A lifelong love of animals made James Cameron Lawrence's work as a veterinarian both a career and a lifestyle choice. Lawrence, who went by his middle name rather than his first, opened an animal hospital in Sanford in 1960; worked for more than 50 years as the Sanford Orlando Kennel Club's vet; and volunteered for many years at the Sanford Zoo, now the Central Florida Zoo & Botanical Gardens.
"He was a veterinarian for all the right reasons," said his wife, Peggy Smith Lawrence. "He never placed an emphasis on the money. He was like the old-timey, family-type of doctor."
Lawrence died of congestive heart failure in his wife's arms May 12. He was 80.
He was born in Birmingham, Ala., and grew up in Montgomery and Mobile. According to a story his mother told his wife, his animal doctoring began at a very early age — 6 or 7 — when he operated on a chicken and sewed it back together with needle and thread.
As soon as he graduated from high school, Lawrence joined the Marines as the Korean War heated up. He was a member of the Marine Corps boxing team while in the service.
When he was discharged from the military, he went to veterinary school at Alabama Polytechnic Institute, now Auburn University, and graduated in 1958. He was a member of the Phi Delta Theta fraternity, and it was a frat brother who set him up on a blind date with the coed he would later marry.
His wife said that, although it was not love at first sight on that blind date, the two constantly ran into each other afterward, and so it seemed they were destined to be together. They would have been married 55 years in June.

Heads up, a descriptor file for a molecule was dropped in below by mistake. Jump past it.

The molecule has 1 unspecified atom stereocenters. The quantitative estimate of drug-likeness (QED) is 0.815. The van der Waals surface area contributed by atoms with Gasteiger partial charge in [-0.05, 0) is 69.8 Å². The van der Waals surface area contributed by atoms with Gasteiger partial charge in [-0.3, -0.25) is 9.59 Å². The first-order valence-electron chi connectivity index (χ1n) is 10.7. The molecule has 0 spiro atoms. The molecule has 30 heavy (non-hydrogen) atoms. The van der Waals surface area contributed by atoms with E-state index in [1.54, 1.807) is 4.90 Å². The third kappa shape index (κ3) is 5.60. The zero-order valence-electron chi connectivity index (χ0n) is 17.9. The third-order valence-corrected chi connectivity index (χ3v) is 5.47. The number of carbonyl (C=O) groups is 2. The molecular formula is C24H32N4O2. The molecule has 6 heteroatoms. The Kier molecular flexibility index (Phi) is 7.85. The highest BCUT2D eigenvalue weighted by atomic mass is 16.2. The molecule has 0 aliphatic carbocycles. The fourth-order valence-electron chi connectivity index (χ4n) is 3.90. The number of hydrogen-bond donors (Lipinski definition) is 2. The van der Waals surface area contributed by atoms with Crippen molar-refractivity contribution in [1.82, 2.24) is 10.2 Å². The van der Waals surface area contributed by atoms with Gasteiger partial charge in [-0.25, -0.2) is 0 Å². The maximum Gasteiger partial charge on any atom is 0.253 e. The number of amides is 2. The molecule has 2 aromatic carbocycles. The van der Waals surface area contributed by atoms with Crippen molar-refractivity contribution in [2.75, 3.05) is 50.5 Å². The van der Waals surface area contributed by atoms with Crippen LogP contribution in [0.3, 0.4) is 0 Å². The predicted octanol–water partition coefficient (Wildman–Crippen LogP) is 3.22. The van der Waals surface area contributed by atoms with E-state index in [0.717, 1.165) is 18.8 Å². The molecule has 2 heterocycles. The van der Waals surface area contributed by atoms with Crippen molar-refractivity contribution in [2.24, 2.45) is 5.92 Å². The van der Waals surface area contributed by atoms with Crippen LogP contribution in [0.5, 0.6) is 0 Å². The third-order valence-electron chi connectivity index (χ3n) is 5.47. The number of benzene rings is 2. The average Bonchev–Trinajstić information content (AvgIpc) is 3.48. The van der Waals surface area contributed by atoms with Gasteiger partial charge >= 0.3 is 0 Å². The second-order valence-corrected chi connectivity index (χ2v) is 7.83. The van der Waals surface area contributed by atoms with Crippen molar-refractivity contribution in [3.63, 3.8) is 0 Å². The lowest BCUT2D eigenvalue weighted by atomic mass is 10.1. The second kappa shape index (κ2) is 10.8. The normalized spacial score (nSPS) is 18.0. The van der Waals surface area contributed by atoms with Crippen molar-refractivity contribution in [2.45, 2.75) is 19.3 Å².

While at Auburn, Lawrence was on the wrestling and tennis teams. He remained active as a runner and tennis player for many years, competing and placing in track events at Sanford's annual Golden Age Games.
While still a student, Lawrence did a veterinary internship with a doctor in Lakeland and decided to move to Florida. He worked for the Lakeland vet until he found a position with a Sanford vet he thought was close to retiring, but after two years he decided to strike out on his own, opening Lawrence Veterinary Hospital in Sanford.
In the early years, he worked on animals large and small — until he had to leave a waiting room full of patients to save a calf that was choking on a grapefruit it had swallowed, at which point he decided he couldn't do both and began focusing on small animals.
His first year in business is also when he took the job as veterinarian for the Sanford greyhound racing track.
According to his wife, life at home was much the same as life at work: filled with animals. There were always collections of cats, dogs, birds and fish, plus the occasional unusual house guest, such as the deer the couple raised in the house. Lawrence would use his college-wrestling moves to contain the family emu when it fell sick so his wife could insert a tube down its throat to dispense the medicine, and the baby leopard he brought home ended up having a cleft pallet, which he and a pediatric surgeon repaired.
Lawrence closed his veterinary hospital in the late 1980s but continued to work at the dog track until 2005.
In addition to his wife, he is survived by son Jim Lawrence of Sanford; daughters Cathy Jones of Sanford, Janie Marshall of Sanford and Beth Corino of Lake Mary; three grandchildren; and one great granddaughter.
Arrangements are being handled by Gramkow Funeral Home & Crematory in Sanford.
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